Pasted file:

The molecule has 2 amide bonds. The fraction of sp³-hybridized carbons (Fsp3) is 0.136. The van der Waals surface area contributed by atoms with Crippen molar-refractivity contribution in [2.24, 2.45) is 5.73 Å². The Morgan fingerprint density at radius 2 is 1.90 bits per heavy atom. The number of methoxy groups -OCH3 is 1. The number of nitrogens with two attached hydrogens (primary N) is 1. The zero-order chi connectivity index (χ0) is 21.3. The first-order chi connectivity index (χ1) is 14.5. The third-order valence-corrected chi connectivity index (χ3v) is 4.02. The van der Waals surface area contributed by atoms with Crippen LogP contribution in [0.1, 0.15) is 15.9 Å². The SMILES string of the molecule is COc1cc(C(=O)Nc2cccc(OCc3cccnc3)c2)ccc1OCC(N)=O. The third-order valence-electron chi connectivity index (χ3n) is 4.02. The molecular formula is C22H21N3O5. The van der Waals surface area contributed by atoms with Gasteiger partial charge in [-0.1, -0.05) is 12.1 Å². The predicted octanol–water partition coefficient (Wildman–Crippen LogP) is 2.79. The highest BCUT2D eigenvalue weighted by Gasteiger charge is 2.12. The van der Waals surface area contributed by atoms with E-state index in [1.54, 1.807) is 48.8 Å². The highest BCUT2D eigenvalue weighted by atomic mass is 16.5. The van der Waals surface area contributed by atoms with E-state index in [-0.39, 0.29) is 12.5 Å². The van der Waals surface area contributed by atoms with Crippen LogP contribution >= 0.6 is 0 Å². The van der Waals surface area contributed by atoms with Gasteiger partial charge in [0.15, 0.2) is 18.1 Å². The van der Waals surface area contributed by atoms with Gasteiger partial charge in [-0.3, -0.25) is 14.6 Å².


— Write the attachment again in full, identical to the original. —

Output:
The molecule has 2 amide bonds. The fraction of sp³-hybridized carbons (Fsp3) is 0.136. The van der Waals surface area contributed by atoms with Crippen molar-refractivity contribution in [2.24, 2.45) is 5.73 Å². The Morgan fingerprint density at radius 2 is 1.90 bits per heavy atom. The number of methoxy groups -OCH3 is 1. The number of nitrogens with two attached hydrogens (primary N) is 1. The zero-order chi connectivity index (χ0) is 21.3. The first-order chi connectivity index (χ1) is 14.5. The third-order valence-corrected chi connectivity index (χ3v) is 4.02. The van der Waals surface area contributed by atoms with Crippen LogP contribution in [0.1, 0.15) is 15.9 Å². The SMILES string of the molecule is COc1cc(C(=O)Nc2cccc(OCc3cccnc3)c2)ccc1OCC(N)=O. The third-order valence-electron chi connectivity index (χ3n) is 4.02. The molecular formula is C22H21N3O5. The van der Waals surface area contributed by atoms with Gasteiger partial charge in [-0.1, -0.05) is 12.1 Å². The predicted octanol–water partition coefficient (Wildman–Crippen LogP) is 2.79. The highest BCUT2D eigenvalue weighted by Gasteiger charge is 2.12. The van der Waals surface area contributed by atoms with E-state index in [1.54, 1.807) is 48.8 Å². The highest BCUT2D eigenvalue weighted by atomic mass is 16.5. The van der Waals surface area contributed by atoms with E-state index in [-0.39, 0.29) is 12.5 Å². The van der Waals surface area contributed by atoms with Crippen LogP contribution >= 0.6 is 0 Å². The van der Waals surface area contributed by atoms with Gasteiger partial charge in [0.15, 0.2) is 18.1 Å². The van der Waals surface area contributed by atoms with Gasteiger partial charge in [-0.3, -0.25) is 14.6 Å².